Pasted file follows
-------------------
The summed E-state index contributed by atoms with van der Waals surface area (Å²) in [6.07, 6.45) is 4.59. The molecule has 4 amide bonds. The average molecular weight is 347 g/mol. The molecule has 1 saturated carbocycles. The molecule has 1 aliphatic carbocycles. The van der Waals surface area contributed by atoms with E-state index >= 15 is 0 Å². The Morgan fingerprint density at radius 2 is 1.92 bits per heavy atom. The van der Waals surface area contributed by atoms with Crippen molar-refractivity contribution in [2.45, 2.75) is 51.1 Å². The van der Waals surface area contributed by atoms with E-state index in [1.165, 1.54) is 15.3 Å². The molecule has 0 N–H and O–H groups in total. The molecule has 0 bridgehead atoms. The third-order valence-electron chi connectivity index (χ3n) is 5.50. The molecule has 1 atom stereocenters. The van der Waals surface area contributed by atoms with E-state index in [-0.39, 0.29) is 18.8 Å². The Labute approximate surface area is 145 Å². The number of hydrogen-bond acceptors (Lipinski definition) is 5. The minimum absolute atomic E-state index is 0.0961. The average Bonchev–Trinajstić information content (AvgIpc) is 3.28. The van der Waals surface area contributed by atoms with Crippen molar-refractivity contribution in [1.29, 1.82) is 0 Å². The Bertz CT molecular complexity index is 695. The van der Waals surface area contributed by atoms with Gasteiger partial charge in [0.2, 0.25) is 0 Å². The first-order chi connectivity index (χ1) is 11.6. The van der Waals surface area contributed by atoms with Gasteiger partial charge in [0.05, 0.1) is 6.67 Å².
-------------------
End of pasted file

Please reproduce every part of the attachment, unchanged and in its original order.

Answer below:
The summed E-state index contributed by atoms with van der Waals surface area (Å²) in [6.07, 6.45) is 4.59. The molecule has 4 amide bonds. The average molecular weight is 347 g/mol. The molecule has 1 saturated carbocycles. The molecule has 1 aliphatic carbocycles. The van der Waals surface area contributed by atoms with E-state index >= 15 is 0 Å². The Morgan fingerprint density at radius 2 is 1.92 bits per heavy atom. The van der Waals surface area contributed by atoms with Crippen molar-refractivity contribution in [2.45, 2.75) is 51.1 Å². The van der Waals surface area contributed by atoms with E-state index in [1.165, 1.54) is 15.3 Å². The molecule has 0 N–H and O–H groups in total. The molecule has 0 bridgehead atoms. The third-order valence-electron chi connectivity index (χ3n) is 5.50. The molecule has 1 atom stereocenters. The van der Waals surface area contributed by atoms with E-state index in [-0.39, 0.29) is 18.8 Å². The Labute approximate surface area is 145 Å². The number of hydrogen-bond acceptors (Lipinski definition) is 5. The minimum absolute atomic E-state index is 0.0961. The average Bonchev–Trinajstić information content (AvgIpc) is 3.28. The van der Waals surface area contributed by atoms with Crippen molar-refractivity contribution in [1.29, 1.82) is 0 Å². The Bertz CT molecular complexity index is 695. The van der Waals surface area contributed by atoms with Gasteiger partial charge in [0.2, 0.25) is 0 Å². The first-order chi connectivity index (χ1) is 11.6. The van der Waals surface area contributed by atoms with Gasteiger partial charge in [0.05, 0.1) is 6.67 Å².